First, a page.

July 23, 2019 From the University of Nebraska-Lincoln blog, Turf iNfo: The extremely high air temperatures, both during the day and night, have many turfgrass managers rethinking their irrigation programs. Here are some things to remember: First, plants use water to cool off. This process is called transpirational cooling and it is common in biology (humans sweat, dogs pant their tongues, etc.). The efficiency of this cooling is greatest when the surrounding air is dry and moving. Periods of high relative humidity act like a barrier to transpirational cooling and reduce cooling efficiency. From another perspective, too much water can lead to rapid turfgrass decline. Both foliar diseases like brown patch and Pythium blight and root diseases like Pythium root rot and summer patch thrive under high heat, relative humidity and soil moisture. Additionally, high soil moisture can put significant stress on turfgrass roots and lead to different types of physiological root dysfunction (i.e. wet-wilt, and iron deficiency). The goal of a turfgrass manager is to provide adequate moisture for the plants to cool, without adding too much additional moisture to increase biotic stress (caused by pathogens) and abiotic stresses (caused by non-living organisms like heat stress). Here are some tips to help keep your turfgrass healthy during high heat stress: • Make sure the soil contains enough soil moisture to get through the day without wilting. That can be accomplished with a soil moisture probe or a knife/screwdriver inserted into the soil. There is still some “management art” required because the manager needs to have an idea of a goal soil moisture to make it through the day. • Water in the early morning for maximum efficiency. Winds are generally lightest during this time of the day and the air is coolest. This means there is less evaporation during the irrigation cycle. The surface is also coolest during this time. That means the water entering the soil isn’t warmed by a hot surface (i.e., afternoon irrigation) that draws the surface heat deeper into the soil. • Water turf right at the start or during wilt. If you can see wilt or your moisture probe indicates you are at the wilt point, then water it. It doesn’t matter what time of day it is. The plant can’t cool itself because it is out of water and the surface temperature will quickly rise. That can be lethal during this time of the year. Think of heat stroke when a victim is dehydrated and can not sweat anymore.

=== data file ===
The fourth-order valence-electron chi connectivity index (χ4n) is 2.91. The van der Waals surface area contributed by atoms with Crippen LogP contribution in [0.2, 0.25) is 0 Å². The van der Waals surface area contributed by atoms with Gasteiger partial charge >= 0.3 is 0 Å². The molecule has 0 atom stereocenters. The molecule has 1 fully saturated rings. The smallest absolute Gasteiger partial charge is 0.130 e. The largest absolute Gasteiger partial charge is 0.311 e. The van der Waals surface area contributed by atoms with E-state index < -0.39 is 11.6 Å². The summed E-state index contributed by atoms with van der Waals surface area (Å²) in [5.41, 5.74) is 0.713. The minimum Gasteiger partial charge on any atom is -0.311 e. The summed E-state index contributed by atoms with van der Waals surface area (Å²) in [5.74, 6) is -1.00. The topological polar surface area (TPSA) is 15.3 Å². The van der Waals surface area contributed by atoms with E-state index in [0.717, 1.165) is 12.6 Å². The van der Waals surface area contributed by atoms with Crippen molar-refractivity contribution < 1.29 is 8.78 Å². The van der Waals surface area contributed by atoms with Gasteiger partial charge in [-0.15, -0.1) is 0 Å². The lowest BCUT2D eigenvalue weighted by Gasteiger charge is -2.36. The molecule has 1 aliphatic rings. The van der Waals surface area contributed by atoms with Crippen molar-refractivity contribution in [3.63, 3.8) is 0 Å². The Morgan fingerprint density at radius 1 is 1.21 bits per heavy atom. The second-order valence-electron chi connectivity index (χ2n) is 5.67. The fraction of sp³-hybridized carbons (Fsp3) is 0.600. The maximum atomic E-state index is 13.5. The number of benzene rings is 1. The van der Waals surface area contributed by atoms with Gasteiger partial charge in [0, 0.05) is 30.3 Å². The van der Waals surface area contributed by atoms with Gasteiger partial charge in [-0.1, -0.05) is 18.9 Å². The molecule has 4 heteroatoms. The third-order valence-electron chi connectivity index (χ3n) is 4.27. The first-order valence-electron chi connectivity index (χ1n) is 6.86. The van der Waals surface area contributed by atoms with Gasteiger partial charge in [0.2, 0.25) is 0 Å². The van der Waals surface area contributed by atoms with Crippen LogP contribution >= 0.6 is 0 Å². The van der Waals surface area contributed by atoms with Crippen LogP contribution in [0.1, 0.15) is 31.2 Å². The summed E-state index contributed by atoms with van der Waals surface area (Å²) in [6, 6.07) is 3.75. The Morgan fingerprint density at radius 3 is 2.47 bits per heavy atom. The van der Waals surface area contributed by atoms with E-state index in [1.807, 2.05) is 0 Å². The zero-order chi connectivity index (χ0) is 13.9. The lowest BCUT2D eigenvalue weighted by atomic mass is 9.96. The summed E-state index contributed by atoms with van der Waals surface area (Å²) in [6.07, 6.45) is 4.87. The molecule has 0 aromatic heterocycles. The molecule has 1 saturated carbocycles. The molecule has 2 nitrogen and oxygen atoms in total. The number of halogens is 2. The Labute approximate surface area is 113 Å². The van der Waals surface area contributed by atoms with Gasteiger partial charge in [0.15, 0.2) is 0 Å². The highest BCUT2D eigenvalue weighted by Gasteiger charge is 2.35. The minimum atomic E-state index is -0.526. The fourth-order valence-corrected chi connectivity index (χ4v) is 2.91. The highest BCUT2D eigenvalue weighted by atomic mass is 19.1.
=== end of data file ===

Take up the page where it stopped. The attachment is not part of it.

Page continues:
• Don’t water turf that is not wilting during the afternoon to cool it. This adds water to the turf system, which reduces the rate of transpirational cooling, brings heat down into the top of the soil, and is very conducive for Pythium and other types of diseases. • Verify the soil is dry before adding water during the day. Root diseases like Pythium root rot damage turf roots, hence the name root rot. In these situations, the soil may be wet yet the canopy looks dry because the turf can’t move water up to the leaves. Adding more irrigation water can actually intensify the root disease. In these cases, chemical control with active ingredients like cyazofamid, ethazole, fosetyl-A, phosphite, azoxystrobin, fluoxastrobin, and propamacarb can help with the disease. These products do need to be watered in to move the product to the pathogen. Venting can also help to dry out the surface and improve the disease symptoms. Read more about chemical control from North Carolina State. • Improve airflow to maximize transpirational cooling. Yes, this increases turfgrass water needs, but that is fine because it means the plant is cooling more efficiently. Adding fans is another huge benefit to turf health during extreme summer heat. Bill Kreuser, Extension Turfgrass Specialist, firstname.lastname@example.org